Who Needs Transplants?

There are many blood cancers and other life-threatening blood or bone diseases that are treatable by a marrow/stem cell transplant.

The most common diseases that are treated by a transplant are Leukemia and Lymphoma. In fact, 72% of all transplants facilitated by the NMDP are for Leukemia, Lymphoma or other blood cancers.

Other diseases that are often treated with a marrow/stem cell transplant include Myelodysplasia, Severe Aplastic Anemia, Wiskott-Aldrich Syndrome, Hyper IgM Syndrome, and many other genetic/immune diseases.

How a Marrow/Stem Cell Transplant Works:

When a patient is diagnosed with a blood disease such as Leukemia, their ability to produce healthy blood cells is impaired. For Leukemia and Lymphoma specifically, their bone marrow is not able to produce healthy white blood cells, which in turn, makes your body unable to fight infections properly. This affects the ability of a patient’s bone marrow to then produce enough red blood cells and platelets.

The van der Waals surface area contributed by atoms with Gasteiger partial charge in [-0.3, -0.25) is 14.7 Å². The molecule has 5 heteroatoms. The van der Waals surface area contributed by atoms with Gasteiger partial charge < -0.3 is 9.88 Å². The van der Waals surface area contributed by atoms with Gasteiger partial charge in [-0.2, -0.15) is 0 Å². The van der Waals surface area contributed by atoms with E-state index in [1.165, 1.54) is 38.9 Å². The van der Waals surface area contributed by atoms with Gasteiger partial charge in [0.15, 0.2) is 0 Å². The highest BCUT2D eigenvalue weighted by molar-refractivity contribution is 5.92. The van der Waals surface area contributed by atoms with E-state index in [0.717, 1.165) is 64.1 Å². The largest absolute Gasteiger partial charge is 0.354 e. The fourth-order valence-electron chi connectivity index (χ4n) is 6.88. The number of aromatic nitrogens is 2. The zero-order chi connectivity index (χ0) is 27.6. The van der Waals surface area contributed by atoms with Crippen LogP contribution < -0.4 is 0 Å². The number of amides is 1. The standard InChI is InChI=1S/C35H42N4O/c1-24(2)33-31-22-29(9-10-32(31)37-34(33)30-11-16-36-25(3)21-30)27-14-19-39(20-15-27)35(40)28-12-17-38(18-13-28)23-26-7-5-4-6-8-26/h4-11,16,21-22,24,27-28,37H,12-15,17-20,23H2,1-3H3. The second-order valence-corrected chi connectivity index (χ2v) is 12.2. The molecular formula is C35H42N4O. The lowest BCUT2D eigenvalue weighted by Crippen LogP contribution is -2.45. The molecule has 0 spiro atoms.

Essentially, their bone marrow is defective. In order to treat this, doctors often start with chemotherapy to kill off the defective blood cells in hopes that a patient’s bone marrow will start to produce healthy blood cells.

Once a lot of the defective blood cells are killed, then they opt to do a marrow/stem cell transplant where they will transplant a patient’s OWN healthy cells, or they may look for healthy blood stem cells from a donor. The aim of a marrow/stem cell transplant is to “jumpstart” a patient’s ability to produce healthy cells by introducing healthy bone marrow that will:

  1. kill off the defective cells some more and
  2. start producing healthy cells in the patient’s body.

Autologous vs Allogeneic transplant:
When a patient receives stem cells from their own body, it is called an “autologous” transplant.
When a patient receives stem cells from someone else, it is called an “allogeneic” transplant.

For some patients, a transplant may not be appropriate, but for many others, a marrow/stem cell transplant is the best chance for treating their disease. Patients should consult with their doctors to figure out their best course of treatment.

 Find out why race and ethnicity matters when matching patients with donors, here.

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